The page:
and she is the google doodle for MLK day, here are some excerpts from my forthcoming article in Frontiers special issue on the feminsit art movement “Beyond NY/LA” that I also edited.

T.V. Reed’s observation in The Art of Protest that the civil rights movement “created a master framework for protests” that followed is certainly true for activism in the art world (and is what my Frontiers’ essay is all about!).

Spiral, an early black arts group inspired by the March on Washington, formed in 1964 and included one black woman, Emma Amos.  Faith Ringgold apparently wrote to the group asking to join, but never received a reply. In late 1968, Ringgold and Tom Lloyd organized one of the very earliest artists’ protests in New York , which targeted the Whitney exhibition The 1930’s: Painting and Sculpture in America because it included no black artists

In April of 1969, Lloyd and Ringgold formed an ad hoc group, Black and Puerto Rican Students and Artists for a Black Wing in Memory of MLK, to demonstrate outside MoMA in protest of racism in the museum. The immediate provocation had been an exhibition commemorating the first anniversary of the assassination of Martin Luther King, Jr. that hung white and black artists’ work on separate walls.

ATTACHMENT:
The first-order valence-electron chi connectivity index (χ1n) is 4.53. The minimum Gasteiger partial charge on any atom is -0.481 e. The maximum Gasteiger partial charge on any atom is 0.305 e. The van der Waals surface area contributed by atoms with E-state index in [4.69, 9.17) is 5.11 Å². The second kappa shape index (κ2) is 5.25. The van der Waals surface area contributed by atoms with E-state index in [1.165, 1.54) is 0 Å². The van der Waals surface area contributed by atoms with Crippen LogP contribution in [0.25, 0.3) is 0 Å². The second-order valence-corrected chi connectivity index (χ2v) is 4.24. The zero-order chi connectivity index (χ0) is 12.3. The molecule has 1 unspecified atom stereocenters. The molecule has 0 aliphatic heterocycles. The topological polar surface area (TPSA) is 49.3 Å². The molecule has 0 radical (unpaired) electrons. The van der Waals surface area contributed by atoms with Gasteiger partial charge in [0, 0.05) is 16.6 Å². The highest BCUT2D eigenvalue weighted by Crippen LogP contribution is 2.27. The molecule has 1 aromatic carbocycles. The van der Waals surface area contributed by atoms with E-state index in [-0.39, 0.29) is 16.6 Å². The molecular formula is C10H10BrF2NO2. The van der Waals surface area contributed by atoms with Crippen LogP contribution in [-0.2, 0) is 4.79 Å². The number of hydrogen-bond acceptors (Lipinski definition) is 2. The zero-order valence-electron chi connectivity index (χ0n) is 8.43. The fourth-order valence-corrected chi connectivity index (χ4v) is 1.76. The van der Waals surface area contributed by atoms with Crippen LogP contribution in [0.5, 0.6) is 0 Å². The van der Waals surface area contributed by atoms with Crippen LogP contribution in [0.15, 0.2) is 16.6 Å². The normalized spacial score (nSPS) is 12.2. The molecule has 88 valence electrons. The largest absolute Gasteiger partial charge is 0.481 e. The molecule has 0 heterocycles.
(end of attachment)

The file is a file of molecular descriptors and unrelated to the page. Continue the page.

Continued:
In June of 1970 Ringgold, along with her daughter Michele Wallace, co-founded Women Students and Artists for Black Art Liberation (WASBAL), a group whose name attests to the diverse coalition it sought to organize and its goals were similarly diverse incorporating both gender and race. Ringgold continued to work with groups of women as well and in the fall of 1970, along with Lucy Lippard, Poppy Johnson, Brenda Miller and started The Ad Hoc Women’s Committee (AHWC).

The sheer number and range of the groups to which she belonged illustrate Ringgold’s persistent quest to find a place and space for her identity as a black woman artist. As she pointedly asked “when there is a group for blacks…and a group for women, where do I go?” Sadly the answer was all too often no where, the result, as Lisa Gail Collins has noted, of the black art and feminist art movements, taking largely parallel, not intersectional paths, despite the similarities of their causes, to expand access to and success in the art world beyond white males.

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